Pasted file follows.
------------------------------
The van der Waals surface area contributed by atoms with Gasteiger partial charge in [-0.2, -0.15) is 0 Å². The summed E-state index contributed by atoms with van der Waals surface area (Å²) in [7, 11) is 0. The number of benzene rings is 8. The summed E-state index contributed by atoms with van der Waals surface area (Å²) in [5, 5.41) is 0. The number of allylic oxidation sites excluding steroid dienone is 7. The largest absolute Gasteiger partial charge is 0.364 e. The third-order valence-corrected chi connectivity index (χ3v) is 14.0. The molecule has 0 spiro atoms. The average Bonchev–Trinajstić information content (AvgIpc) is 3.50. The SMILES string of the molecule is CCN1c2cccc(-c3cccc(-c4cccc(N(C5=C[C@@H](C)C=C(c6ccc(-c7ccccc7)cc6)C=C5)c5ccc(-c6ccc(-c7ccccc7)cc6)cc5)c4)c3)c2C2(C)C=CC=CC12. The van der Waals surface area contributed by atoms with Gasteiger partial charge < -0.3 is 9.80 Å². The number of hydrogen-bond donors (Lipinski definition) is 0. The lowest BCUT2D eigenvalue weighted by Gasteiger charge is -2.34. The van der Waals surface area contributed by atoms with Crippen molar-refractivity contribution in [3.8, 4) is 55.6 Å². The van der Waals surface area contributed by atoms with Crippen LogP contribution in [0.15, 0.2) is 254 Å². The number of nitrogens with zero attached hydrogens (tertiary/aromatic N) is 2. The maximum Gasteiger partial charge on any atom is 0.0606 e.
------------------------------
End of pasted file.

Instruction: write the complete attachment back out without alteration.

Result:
The van der Waals surface area contributed by atoms with Gasteiger partial charge in [-0.2, -0.15) is 0 Å². The summed E-state index contributed by atoms with van der Waals surface area (Å²) in [7, 11) is 0. The number of benzene rings is 8. The summed E-state index contributed by atoms with van der Waals surface area (Å²) in [5, 5.41) is 0. The number of allylic oxidation sites excluding steroid dienone is 7. The largest absolute Gasteiger partial charge is 0.364 e. The third-order valence-corrected chi connectivity index (χ3v) is 14.0. The molecule has 0 spiro atoms. The average Bonchev–Trinajstić information content (AvgIpc) is 3.50. The SMILES string of the molecule is CCN1c2cccc(-c3cccc(-c4cccc(N(C5=C[C@@H](C)C=C(c6ccc(-c7ccccc7)cc6)C=C5)c5ccc(-c6ccc(-c7ccccc7)cc6)cc5)c4)c3)c2C2(C)C=CC=CC12. The van der Waals surface area contributed by atoms with Gasteiger partial charge < -0.3 is 9.80 Å². The number of hydrogen-bond donors (Lipinski definition) is 0. The lowest BCUT2D eigenvalue weighted by Gasteiger charge is -2.34. The van der Waals surface area contributed by atoms with Crippen molar-refractivity contribution in [3.8, 4) is 55.6 Å². The van der Waals surface area contributed by atoms with Crippen LogP contribution in [0.15, 0.2) is 254 Å². The number of nitrogens with zero attached hydrogens (tertiary/aromatic N) is 2. The maximum Gasteiger partial charge on any atom is 0.0606 e.